Tag: Champagne

There are 6 posts tagged as Champagne.

Will new EU regulations kill the AOC system?

Winemakers fear that the relaxation of laws requiring authorisation for new vine plantings in France may cause a glut of low-quality French wine and jeopardise the long-standing Appellation d’Origine Contrôlée system. The simultaneous introduction of a new, non-geographically specific appellation, Vins Sans Indication Geographique (VSIG) has only intensified these worries.

The death of Jean-Louis Foucault, known as Charly, has saddened the wine community of the Loire and beyond. With his brother Nady, Charly was the owner of Clos Rougeard in Saumur, and the two were pioneers of organic viticulture; they are also the eighth generation to run the estate, one of the most respected wineries in the Loire Valley. read more


Champagne comes to Kent as Europe warms

As nearly 200 countries reach a landmark agreement in Paris on lowering the greenhouse gas emissions that are making our planet increasingly, and dangerously warm, one Champagne house is taking steps to deal with the climate change that has already happened. Taittinger, whose own vineyards are pictured above, has bought 69 acres in Chilham, Kent on which to plant traditional Champagne grapes and make an English sparkling wine under the name Domaine Evremond – after Charles de Saint-Evremond, the high-living 17th-century writer who is believed to have introduced Champagne to the UK.

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Bordeaux in bloom: the best harvest for several years

Bordelais winemakers will be whistling while they work as they bring in what looks to be the best harvest since 2010. There is still a bit of uncertainty with the red grapes, which are still on the vines and will be for a few more weeks, but the whites are looking marvelous. Olivier Bernard of Domaine de Chevalier and president of the Union des Grands Cru says he hasn’t seen such an early, even véraison since 2009; “We are quietly confident” he writes exuberantly on Jancis Robinson’s website, that “this will be a great year!!!”

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Sunshine and glory in France’s famous vineyards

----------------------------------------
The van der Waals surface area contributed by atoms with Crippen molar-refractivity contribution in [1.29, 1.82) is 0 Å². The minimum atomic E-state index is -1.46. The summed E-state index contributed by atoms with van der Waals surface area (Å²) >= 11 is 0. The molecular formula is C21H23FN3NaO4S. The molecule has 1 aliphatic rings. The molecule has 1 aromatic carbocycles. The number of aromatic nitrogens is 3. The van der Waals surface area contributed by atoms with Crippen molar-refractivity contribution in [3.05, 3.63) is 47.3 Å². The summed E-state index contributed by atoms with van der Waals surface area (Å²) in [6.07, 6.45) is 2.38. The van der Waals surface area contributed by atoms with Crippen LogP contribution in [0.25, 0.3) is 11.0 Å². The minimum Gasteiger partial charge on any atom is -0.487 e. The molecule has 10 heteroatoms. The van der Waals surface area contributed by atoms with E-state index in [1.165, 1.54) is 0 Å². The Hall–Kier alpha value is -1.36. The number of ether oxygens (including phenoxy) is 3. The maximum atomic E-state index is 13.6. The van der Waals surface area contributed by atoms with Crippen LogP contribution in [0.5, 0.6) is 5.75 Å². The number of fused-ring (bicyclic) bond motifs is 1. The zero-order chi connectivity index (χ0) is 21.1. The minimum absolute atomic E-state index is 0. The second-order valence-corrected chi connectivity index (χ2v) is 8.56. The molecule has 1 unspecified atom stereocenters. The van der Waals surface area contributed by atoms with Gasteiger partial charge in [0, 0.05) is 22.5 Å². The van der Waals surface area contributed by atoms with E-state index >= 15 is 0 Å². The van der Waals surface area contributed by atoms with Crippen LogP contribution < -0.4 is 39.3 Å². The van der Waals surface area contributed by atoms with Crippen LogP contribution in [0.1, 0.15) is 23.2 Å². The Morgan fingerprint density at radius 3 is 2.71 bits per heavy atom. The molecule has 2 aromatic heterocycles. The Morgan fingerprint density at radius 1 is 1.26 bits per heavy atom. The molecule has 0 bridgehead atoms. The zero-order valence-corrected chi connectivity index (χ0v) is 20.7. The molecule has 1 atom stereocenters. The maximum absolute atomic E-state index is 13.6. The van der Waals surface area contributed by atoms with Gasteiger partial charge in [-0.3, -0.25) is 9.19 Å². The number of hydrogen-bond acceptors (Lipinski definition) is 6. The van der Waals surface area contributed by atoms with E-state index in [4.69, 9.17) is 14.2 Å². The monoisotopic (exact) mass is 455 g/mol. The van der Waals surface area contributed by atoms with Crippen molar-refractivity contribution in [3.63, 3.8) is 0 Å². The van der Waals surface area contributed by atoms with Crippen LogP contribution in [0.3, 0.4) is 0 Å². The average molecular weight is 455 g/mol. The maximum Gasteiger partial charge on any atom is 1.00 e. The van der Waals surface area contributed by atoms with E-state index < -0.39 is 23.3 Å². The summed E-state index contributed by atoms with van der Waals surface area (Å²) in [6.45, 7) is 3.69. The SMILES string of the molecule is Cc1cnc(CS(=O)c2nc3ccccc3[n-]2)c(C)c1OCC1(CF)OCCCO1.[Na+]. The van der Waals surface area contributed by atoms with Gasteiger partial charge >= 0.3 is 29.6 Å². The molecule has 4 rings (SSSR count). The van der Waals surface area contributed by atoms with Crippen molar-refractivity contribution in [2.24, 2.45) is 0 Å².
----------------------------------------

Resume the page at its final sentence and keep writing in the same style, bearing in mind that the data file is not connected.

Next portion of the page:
There’s a bright outlook to go with the sunshine in Bordeaux, as Gavin Quinney reports on Jancis Robinson’s website: after excellent conditions for early flowering in May and June, the region is well positioned for the incoming heatwave. If the Bordelais were in need of reminding that hard work and investment are as important as inheriting or buying exceptional terroir, the release of the Liv-Ex biannual reworking of the 1855 classification, an unofficial report aimed at identifying wine-market trends, may serve as an extra incentive not to rest on any laurels. All five First Growths remain at the top, but there are some interesting moves slightly further down that reflect the money and effort invested by certain wineries.

Not to be outdone, Burgundy and Champagne are celebrating a confidence-booster of their own: UNESCO has awarded vineyards in both regions World Heritage status. The Dijon area is, according to the awarding body, “an outstanding example of grape cultivation and wine production developed since the Middle Ages,” while the designated vineyards in Champagne are deemed particularly significant in the early development of méthode champenoise.

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The Price of Bubbles Just Keeps Rising

There is never a bad time to drink Champagne – particularly if you own vineyards within the appellation. At the recent auction for La Paulée de New York, a rare vertical of Krug Clos du Mesnil 1979-2003 sold for US$81,550, surely a figure worth celebrating with a bottle or two, while the upcoming Sotheby’s Hong Kong sale will feature over 1,000 bottles of Champagne including 341 bottles and 46 magnums of Krug ranging from 1979 to 1996, and just under 400 bottles of Dom Pérignon plus a few magnums. No matter how many competitors bubble up around the world – and the latest news is the UK’s push for a ‘Sussex’ appellation – the original sparkling wine has lost none of its fizz when it comes to investment potential. read more

Beautiful Sunset over a vineyard in French Provence

A bright outlook for 2015

The year begins, as always, with Burgundy, as producers and importers offer samples of 2013 for the en primeur tastings. The Burgundians have not had an easy time for the past few years – the weather seems determined to prove that ever-advancing technology is still the servant, not the master – and 2013 was no exception, with a cool, wet spring, summer hailstorms (again) and a humid September. Still, Jancis Robinson suggests that while this vintage is far from opulent, it is fresh and focused’ – so with expert guidance, we should all be able to keep ourselves in fine Burgundy for the next few years.

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